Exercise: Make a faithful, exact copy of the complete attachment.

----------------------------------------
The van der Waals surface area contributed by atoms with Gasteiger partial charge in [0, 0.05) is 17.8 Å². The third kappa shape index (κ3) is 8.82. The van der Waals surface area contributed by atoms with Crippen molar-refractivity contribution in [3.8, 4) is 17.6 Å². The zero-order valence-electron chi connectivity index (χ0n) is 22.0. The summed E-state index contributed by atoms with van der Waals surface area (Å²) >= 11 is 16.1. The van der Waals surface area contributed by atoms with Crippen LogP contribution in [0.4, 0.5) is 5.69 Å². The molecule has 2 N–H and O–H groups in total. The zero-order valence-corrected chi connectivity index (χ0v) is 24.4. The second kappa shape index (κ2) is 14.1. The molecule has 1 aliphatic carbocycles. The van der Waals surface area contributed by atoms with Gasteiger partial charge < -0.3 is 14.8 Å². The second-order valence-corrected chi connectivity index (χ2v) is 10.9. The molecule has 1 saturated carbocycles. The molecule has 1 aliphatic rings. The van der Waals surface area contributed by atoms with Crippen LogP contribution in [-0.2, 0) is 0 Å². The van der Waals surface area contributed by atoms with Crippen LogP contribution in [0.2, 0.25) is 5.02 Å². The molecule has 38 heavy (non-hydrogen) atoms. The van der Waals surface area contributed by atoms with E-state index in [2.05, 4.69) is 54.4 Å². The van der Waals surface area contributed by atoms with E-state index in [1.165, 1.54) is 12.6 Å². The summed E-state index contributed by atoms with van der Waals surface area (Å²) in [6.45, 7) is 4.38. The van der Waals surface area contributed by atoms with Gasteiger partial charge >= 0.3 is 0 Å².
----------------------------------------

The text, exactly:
The van der Waals surface area contributed by atoms with Gasteiger partial charge in [0, 0.05) is 17.8 Å². The third kappa shape index (κ3) is 8.82. The van der Waals surface area contributed by atoms with Crippen molar-refractivity contribution in [3.8, 4) is 17.6 Å². The zero-order valence-electron chi connectivity index (χ0n) is 22.0. The summed E-state index contributed by atoms with van der Waals surface area (Å²) >= 11 is 16.1. The van der Waals surface area contributed by atoms with Crippen LogP contribution in [0.4, 0.5) is 5.69 Å². The molecule has 2 N–H and O–H groups in total. The zero-order valence-corrected chi connectivity index (χ0v) is 24.4. The second kappa shape index (κ2) is 14.1. The molecule has 1 aliphatic carbocycles. The van der Waals surface area contributed by atoms with Gasteiger partial charge < -0.3 is 14.8 Å². The second-order valence-corrected chi connectivity index (χ2v) is 10.9. The molecule has 1 saturated carbocycles. The molecule has 1 aliphatic rings. The van der Waals surface area contributed by atoms with Crippen LogP contribution in [-0.2, 0) is 0 Å². The van der Waals surface area contributed by atoms with Crippen LogP contribution in [0.2, 0.25) is 5.02 Å². The molecule has 38 heavy (non-hydrogen) atoms. The van der Waals surface area contributed by atoms with E-state index in [2.05, 4.69) is 54.4 Å². The van der Waals surface area contributed by atoms with E-state index in [1.165, 1.54) is 12.6 Å². The summed E-state index contributed by atoms with van der Waals surface area (Å²) in [6.45, 7) is 4.38. The van der Waals surface area contributed by atoms with Gasteiger partial charge >= 0.3 is 0 Å².